teflonscout writes: When I think of bulletproof vests, the first word that comes to mind is Kevlar. Wired is running a story on Dynema SB61, a bulletproof material that is made of polyethylene. It is a higher grade of the plastic found in Tupperware. The story also mentions the recall of Second Chance bulletproof vests that were made from Zylon, a material that degraded slowly when exposed to moisture. At least one police officer was injured when a bullet penetrated his Zylon vest. Polyethylene is impervious to moisture. The first vests made from this new material are 5mm thick and can stop at 9mm bullet traveling at 1777 feet per second, which is slightly better than other top of the line vests.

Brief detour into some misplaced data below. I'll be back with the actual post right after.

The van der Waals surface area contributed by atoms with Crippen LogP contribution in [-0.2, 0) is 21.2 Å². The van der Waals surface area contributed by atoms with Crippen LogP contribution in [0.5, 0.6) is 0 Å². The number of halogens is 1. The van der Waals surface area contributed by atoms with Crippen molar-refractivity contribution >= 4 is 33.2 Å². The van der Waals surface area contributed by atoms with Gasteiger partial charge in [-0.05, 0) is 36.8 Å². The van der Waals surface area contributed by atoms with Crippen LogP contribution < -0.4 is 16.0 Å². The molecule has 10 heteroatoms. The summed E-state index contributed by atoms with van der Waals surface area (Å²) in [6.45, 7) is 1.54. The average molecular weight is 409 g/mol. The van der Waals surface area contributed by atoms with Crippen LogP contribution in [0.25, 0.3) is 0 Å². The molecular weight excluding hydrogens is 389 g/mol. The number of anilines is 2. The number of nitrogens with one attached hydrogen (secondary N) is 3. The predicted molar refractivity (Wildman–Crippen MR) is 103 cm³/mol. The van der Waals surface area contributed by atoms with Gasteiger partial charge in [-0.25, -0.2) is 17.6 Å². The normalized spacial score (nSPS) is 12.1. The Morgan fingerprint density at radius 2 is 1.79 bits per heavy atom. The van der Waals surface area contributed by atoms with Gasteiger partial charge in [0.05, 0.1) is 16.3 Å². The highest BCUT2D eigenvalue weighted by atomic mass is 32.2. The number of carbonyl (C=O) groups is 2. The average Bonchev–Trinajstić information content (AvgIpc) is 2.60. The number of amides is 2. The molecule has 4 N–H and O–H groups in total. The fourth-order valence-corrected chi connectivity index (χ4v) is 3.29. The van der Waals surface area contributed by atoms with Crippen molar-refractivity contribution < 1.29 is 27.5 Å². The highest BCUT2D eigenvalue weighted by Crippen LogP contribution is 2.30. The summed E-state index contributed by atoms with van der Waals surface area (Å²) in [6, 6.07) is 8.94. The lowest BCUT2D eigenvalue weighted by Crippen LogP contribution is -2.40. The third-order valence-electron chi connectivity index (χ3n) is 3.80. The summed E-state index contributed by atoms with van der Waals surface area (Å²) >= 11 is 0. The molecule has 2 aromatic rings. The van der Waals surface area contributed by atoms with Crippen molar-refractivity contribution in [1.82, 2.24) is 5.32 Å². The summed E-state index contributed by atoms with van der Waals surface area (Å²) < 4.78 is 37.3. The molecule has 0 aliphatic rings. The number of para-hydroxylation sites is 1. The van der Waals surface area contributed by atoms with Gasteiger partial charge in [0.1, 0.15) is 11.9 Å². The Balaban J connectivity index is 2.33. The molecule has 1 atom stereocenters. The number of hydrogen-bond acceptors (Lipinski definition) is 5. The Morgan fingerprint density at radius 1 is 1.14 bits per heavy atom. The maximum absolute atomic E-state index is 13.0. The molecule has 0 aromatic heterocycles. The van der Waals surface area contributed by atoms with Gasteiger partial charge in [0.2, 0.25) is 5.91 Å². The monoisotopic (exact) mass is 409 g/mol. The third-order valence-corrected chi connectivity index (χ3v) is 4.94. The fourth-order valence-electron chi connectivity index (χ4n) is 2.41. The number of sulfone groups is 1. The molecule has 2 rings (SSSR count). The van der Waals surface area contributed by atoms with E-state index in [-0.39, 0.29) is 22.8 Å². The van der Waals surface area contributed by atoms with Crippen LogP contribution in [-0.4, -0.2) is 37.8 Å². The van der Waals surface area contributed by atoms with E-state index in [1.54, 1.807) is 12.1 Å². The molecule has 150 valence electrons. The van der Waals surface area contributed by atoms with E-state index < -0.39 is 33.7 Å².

teflonscout writes: Wired is running a story about the Journal of Visualized Experiments. JoVE is a video sharing community that intends to make it easier for scientists to learn state of the art lab techniques and reproduce the complicated experiments perfromed by their colleagues around the world. Each video shows a researcher performing an experiment while narrating each step of the way. In one video, a Harvard Student demonstrates the Derivation of Hematopoietic Stem Cells from Murine Embryonic Stem Cells. Another video shows the Nuclear Transfer in Mouse Oocytes. Wired points out that the side could become a phenomenal educational tool and change the public perception of scientists for better or for worse. Just like MIT's Open Courseware gives anyone anywhere access to high quality educational materials, JoVE will give students the opportunity to see cutting edge experiments as if they were standing in a lab and looking over a scientist's shoulder.